Memphians react to expulsion of former Rep. Justin Pearson

Published: Apr. 6, 2023 at 10:35 PM CDT
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MEMPHIS, Tenn. (WMC) - There are now about 45,000 registered voters in Shelby County who do not currently have representation in the Tennessee State House.

Justin J. Pearson (D-Memphis) was expelled from the Tennessee State House Thursday night.

Local lawmakers are vowing to move quickly to make a decision about the empty District 86 seat.

“It’s unbelievable to see what we just saw happen,” said Shelby County Commissioner Charlie Caswell. “I’ll say this... if we could have a special election on this resurrection Sunday, I would be there to vote that this young man to go back to the State House.”

District 86 stretches from South Memphis to Millington, which is now unrepresented in the state legislature.

Rep. Justin Pearson speaks after expulsion from Tenn. House

“It’s heartbreaking, because you have a younger generation perhaps who doesn’t understand proper protocol and decorum, but at the same time, I think it may have been a little excessive, maybe a 30-day suspension or something along those lines,” said Robert Hill, who has lived in District 86 for more than 20 years.

Pearson was elected to the seat in late January after the passing of Barbara Cooper.

Pearson is no stranger to controversy in his short tenure in the House, getting dinged on his first day for wearing a Dashiki on the house floor; decorum calls for a shirt and tie.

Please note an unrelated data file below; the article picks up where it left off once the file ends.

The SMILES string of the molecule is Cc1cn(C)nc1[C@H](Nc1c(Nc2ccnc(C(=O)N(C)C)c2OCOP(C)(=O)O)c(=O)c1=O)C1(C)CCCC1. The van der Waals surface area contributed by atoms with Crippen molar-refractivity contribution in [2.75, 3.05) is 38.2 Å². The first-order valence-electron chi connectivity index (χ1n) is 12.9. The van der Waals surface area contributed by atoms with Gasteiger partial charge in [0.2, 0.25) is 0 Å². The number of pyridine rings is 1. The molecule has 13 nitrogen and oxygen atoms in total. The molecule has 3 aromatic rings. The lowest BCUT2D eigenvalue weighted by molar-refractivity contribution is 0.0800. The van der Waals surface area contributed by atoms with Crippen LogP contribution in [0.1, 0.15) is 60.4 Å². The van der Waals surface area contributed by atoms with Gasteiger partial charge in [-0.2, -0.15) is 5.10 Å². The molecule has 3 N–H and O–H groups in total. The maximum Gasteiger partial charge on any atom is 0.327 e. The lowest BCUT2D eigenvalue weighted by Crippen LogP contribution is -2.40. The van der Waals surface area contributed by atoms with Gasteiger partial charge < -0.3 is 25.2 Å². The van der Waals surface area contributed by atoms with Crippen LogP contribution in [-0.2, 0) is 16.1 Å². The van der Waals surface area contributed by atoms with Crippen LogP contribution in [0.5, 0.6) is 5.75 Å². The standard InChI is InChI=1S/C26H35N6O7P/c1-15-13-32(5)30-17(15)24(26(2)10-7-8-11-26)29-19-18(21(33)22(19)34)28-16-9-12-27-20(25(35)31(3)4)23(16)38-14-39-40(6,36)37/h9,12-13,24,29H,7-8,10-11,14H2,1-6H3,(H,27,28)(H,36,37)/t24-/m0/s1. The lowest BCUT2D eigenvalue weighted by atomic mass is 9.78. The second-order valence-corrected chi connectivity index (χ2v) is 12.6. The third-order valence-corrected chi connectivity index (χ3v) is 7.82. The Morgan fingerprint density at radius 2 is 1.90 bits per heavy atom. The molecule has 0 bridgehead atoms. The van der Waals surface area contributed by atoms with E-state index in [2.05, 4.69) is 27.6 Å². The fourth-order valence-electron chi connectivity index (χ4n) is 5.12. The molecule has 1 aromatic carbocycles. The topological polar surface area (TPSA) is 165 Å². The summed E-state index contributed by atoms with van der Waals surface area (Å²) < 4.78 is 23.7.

However, a more serious infraction came when Pearson, along with Representatives Gloria Johnson (D-Knoxville) and Justin Jones (D-Nashville), led chants with a bullhorn on the House floor with supporters in the Gallery.

From left, Rep. Justin Pearson, Rep. Justin Jones and Rep. Gloria Johnson face expulsion after...
From left, Rep. Justin Pearson, Rep. Justin Jones and Rep. Gloria Johnson face expulsion after resolutions were filed on Monday.(WSMV)

Gun violence is an issue that hits home for Pearson’s constituents in Memphis who are dealing with a particularly violent year.

“These young people are getting their hands on these guns, and they’re just killing just to be killing, and I think... someone needs to speak up on that, because it’s ridiculous right now,” said Valencia Calhoun, who has lived in District 86 her entire life.

Calhoun says she understands Pearson broke the rules, but wishes legislators could have come up with another solution other than expulsion.

The next step is for the Shelby County Commission to take steps to fill the now-vacant seat.

Commission Chair Mickell Lowery told Action News 5 via email late Thursday night:

“We will make an appointment as soon as possible. I have directed staff to poll the Commissioners on their availability for a special called meeting.”

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